The city is issuing a fentanyl warning for those who use drugs in Lollapalooza, an issue that is too much for many families.

CHICAGO (CBS) — When it comes to Lollapalooza, safety always comes first, but this year the city is issuing a different safety alert – know what’s in your drugs.

Some say such messages can save lives, while others say they simply encourage illegal drug use.

But the city is real – people use drugs, and emergency rooms overdosed during Lollapalooza. So this year, the city is giving people the tools to stay safe, like handing out Narcan, as well as fentanyl drug testing kits.

The Chicago Department of Public Health posted a warning on their social media accounts. Lollapalooza fans that fentanyl can easily cause an overdose. Fentanyl can be found in cocaine, MDMA, and other drugs, not just heroin. The department also advised the public not to use drugs on their own.

Anyone can get free fentanyl test strips at Lollapalooza. The test strips can detect a potent opioid when mixed with other drugs.

Doses of Narcan are also given away for free, which can reverse an overdose.

“Every year we see young people end up in the hospital because they experimented — at a time when we really want people to have fun, but to have fun safely,” said CDPH Commissioner Dr. Allison Arvadi.

Kathy Zander’s son, John Allen, died of a fentanyl overdose in 2016. He was only 22 years old.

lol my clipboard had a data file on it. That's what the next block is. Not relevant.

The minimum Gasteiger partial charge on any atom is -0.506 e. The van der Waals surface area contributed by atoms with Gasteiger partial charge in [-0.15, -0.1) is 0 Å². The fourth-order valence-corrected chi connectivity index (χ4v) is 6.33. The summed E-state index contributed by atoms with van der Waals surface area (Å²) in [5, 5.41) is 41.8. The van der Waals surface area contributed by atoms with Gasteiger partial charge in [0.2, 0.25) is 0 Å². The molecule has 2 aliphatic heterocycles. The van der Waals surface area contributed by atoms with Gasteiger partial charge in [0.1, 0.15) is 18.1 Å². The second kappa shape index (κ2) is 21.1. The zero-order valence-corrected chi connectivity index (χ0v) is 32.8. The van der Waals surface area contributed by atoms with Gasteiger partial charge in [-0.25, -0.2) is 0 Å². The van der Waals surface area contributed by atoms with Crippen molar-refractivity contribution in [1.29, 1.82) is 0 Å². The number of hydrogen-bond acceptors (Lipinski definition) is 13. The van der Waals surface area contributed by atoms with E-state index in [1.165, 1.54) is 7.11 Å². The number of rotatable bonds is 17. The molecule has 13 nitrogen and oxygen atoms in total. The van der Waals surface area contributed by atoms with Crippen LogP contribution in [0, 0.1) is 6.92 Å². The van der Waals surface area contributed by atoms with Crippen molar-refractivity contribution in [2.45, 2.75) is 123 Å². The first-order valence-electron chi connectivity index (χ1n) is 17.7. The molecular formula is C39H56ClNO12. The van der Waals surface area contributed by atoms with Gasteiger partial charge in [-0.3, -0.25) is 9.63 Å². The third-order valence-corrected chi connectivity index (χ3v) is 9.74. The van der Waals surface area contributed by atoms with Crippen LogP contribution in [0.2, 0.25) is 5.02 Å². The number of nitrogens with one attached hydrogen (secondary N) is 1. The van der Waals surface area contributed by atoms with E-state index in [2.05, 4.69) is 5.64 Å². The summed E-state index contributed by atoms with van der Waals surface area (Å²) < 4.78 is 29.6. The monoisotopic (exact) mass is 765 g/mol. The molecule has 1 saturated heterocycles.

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John Allen

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“He inhaled what he thought was just cocaine, and his best friend put fentanyl in it, which killed him,” Zander said.

While Zander is a Narcan supporter, she’s torn when it comes to fentanyl test strips.

“You give consent by saying, ‘OK, I’ll give you these fentanyl test strips, which I know you won’t use anyway,'” Zander said. “I have never met an addict who used a fentanyl test strip—never.”

Kimberly Erling’s daughter, Samantha Kyle, also died of a fentanyl overdose.

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Family photo


“Every morning when I wake up, I experience pain,” Erling said. “I lost my daughter and grandson in the blink of an eye.”

Kyle overdosed on a lethal mixture of heroin and fentanyl in Will County in 2018. Her unborn child, whom she planned to name Jaxen, did not survive.

Erling disputed the idea that leading the city during Lollapalooza was tantamount to encouraging drug use.

“I don’t believe it encourages drug use – I believe it can help save lives,” she said.

Get fentanyl and narcan test strips by emailing osu.cdph@cityofchicago.org.

Meanwhile, this weekend there will be a motorcycle race in honor of John Allen. The charity trip is sponsored by My Child’s Life Matters & Motorcycle Safety Lawyers and is dedicated to all those who have lost lives to opiate and fentanyl poisoning.

The ride starts at 11 a.m. Saturday at Harley-Davidson Woodstock, at 2235 S. Eastwood Dr. in Woodstock. The cost is $25 per driver and $5 per passenger.

This will be followed by a live concert at the Carol Stream Town Center. For more information about events, follow this link.